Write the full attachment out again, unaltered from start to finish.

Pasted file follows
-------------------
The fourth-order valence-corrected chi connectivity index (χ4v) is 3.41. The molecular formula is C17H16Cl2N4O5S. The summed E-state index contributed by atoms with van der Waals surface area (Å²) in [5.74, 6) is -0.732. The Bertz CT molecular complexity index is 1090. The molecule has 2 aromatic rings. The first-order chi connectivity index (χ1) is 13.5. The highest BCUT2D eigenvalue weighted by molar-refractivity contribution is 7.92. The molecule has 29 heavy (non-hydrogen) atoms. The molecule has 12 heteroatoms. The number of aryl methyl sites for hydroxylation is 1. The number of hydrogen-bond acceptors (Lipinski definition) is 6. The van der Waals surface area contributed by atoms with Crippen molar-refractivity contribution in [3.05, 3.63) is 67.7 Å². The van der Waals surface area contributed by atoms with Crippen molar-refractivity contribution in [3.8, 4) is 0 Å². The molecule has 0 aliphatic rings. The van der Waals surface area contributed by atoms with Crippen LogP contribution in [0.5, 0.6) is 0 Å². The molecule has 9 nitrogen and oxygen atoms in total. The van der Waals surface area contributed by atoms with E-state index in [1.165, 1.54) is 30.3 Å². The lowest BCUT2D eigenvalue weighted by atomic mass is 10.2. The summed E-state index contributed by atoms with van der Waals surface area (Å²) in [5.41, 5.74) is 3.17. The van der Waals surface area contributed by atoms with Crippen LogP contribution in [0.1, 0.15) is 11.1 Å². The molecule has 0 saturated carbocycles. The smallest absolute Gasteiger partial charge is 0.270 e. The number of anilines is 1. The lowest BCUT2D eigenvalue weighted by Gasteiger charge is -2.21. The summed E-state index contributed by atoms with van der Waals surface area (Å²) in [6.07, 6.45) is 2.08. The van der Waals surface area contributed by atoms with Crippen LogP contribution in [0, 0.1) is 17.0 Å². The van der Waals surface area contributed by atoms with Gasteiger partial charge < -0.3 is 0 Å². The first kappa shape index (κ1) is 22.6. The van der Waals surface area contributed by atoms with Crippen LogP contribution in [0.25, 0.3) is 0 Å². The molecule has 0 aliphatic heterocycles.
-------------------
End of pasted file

The fourth-order valence-corrected chi connectivity index (χ4v) is 3.41. The molecular formula is C17H16Cl2N4O5S. The summed E-state index contributed by atoms with van der Waals surface area (Å²) in [5.74, 6) is -0.732. The Bertz CT molecular complexity index is 1090. The molecule has 2 aromatic rings. The first-order chi connectivity index (χ1) is 13.5. The highest BCUT2D eigenvalue weighted by molar-refractivity contribution is 7.92. The molecule has 29 heavy (non-hydrogen) atoms. The molecule has 12 heteroatoms. The number of aryl methyl sites for hydroxylation is 1. The number of hydrogen-bond acceptors (Lipinski definition) is 6. The van der Waals surface area contributed by atoms with Crippen molar-refractivity contribution in [3.05, 3.63) is 67.7 Å². The van der Waals surface area contributed by atoms with Crippen molar-refractivity contribution in [3.8, 4) is 0 Å². The molecule has 0 aliphatic rings. The van der Waals surface area contributed by atoms with Crippen LogP contribution in [0.5, 0.6) is 0 Å². The molecule has 9 nitrogen and oxygen atoms in total. The van der Waals surface area contributed by atoms with E-state index in [1.165, 1.54) is 30.3 Å². The lowest BCUT2D eigenvalue weighted by atomic mass is 10.2. The summed E-state index contributed by atoms with van der Waals surface area (Å²) in [5.41, 5.74) is 3.17. The van der Waals surface area contributed by atoms with Crippen LogP contribution in [0.1, 0.15) is 11.1 Å². The molecule has 0 saturated carbocycles. The smallest absolute Gasteiger partial charge is 0.270 e. The number of anilines is 1. The lowest BCUT2D eigenvalue weighted by Gasteiger charge is -2.21. The summed E-state index contributed by atoms with van der Waals surface area (Å²) in [6.07, 6.45) is 2.08. The van der Waals surface area contributed by atoms with Crippen LogP contribution in [0, 0.1) is 17.0 Å². The van der Waals surface area contributed by atoms with Gasteiger partial charge < -0.3 is 0 Å². The first kappa shape index (κ1) is 22.6. The van der Waals surface area contributed by atoms with Crippen LogP contribution in [0.25, 0.3) is 0 Å². The molecule has 0 aliphatic heterocycles.